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Uganda Development Bank (UDB) unveiled a four-year strategic plan of $500 million to provide long-term financing to the private sector.

Despite efforts from Uganda’s government of capitalising, the bank cannot meet the growing capital demand needed by the private sector. This is one of the reasons why the lender is seeking sovereign guarantees from Parliament and government to affect some of the endorsed financings from multilateral lenders such as African Development Bank (AfDB), European Investment Bank, Islamic Development Bank, French Development Organisation, Kuwait Fund, BADEA and EXIM Bank of India.

“UDB’s four-year strategic plan has three impact goals which include reducing the number of people living below the poverty line of $1.25 by 500,000 people by the year 2024, building sustainable food security by lending more to the agriculture sector and industrialisation,” said Mr Denis Ochieng the acting managing director UDB as he addressed Members of Parliament (MPs) on the Committee of National Economy.

Mr Ochieng said for the programme to succeed, they will need the government’s assistance in approving expanded credit lines so as to access funds from other international financial institutions.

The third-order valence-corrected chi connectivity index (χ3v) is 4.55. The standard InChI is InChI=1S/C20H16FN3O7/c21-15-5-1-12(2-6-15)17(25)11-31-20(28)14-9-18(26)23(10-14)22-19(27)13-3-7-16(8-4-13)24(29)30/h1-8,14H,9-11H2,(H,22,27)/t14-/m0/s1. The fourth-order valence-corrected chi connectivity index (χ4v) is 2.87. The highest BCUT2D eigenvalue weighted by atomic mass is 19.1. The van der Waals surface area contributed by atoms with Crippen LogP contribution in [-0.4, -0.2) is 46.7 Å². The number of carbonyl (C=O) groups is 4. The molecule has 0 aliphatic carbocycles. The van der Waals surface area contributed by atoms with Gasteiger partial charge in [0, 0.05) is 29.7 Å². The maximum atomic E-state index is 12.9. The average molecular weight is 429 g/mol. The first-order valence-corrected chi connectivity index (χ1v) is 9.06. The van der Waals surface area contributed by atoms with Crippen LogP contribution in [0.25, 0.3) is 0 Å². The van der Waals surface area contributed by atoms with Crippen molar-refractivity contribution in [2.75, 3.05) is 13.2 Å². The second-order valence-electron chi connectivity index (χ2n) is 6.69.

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While presenting the balance sheet of the bank, Mr Ochieng said the total shareholders capital is about $77 million with a ploughed back profit of about $ 13.55 million adding up to the total capitalisation of about $90.57 million which leaves it with the balance of about $44.47 million for the bank to get fully capitalised.

Briefing MPs on the current balance sheet of the bank, Mr Ochieng, said about $42 million was disbursed by 2018. The bank’s total assets stand at about $75.1 million.

Since 2016, the bank has been profitable at about $1.7 million, about $2.25 million in 2017 and about $2.5 million in 2018.

Beginning next year, the bank will be opening regional branches in the northern region as a priority.
Mr Ochieng said UDB’s balance sheet of $100 million remains very small. “This balance sheet is 0.3 per cent of the GDP. In emerging markets economies, the GDP of development banks is 15 per cent,” he said.

Although Uganda Development Bank has improved, it still needs more urgent capital injection beyond by about $135.6 million that government is remitting as a re-capitalisation fund.

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Source of original article: Uganda – The Exchange (theexchange.africa).
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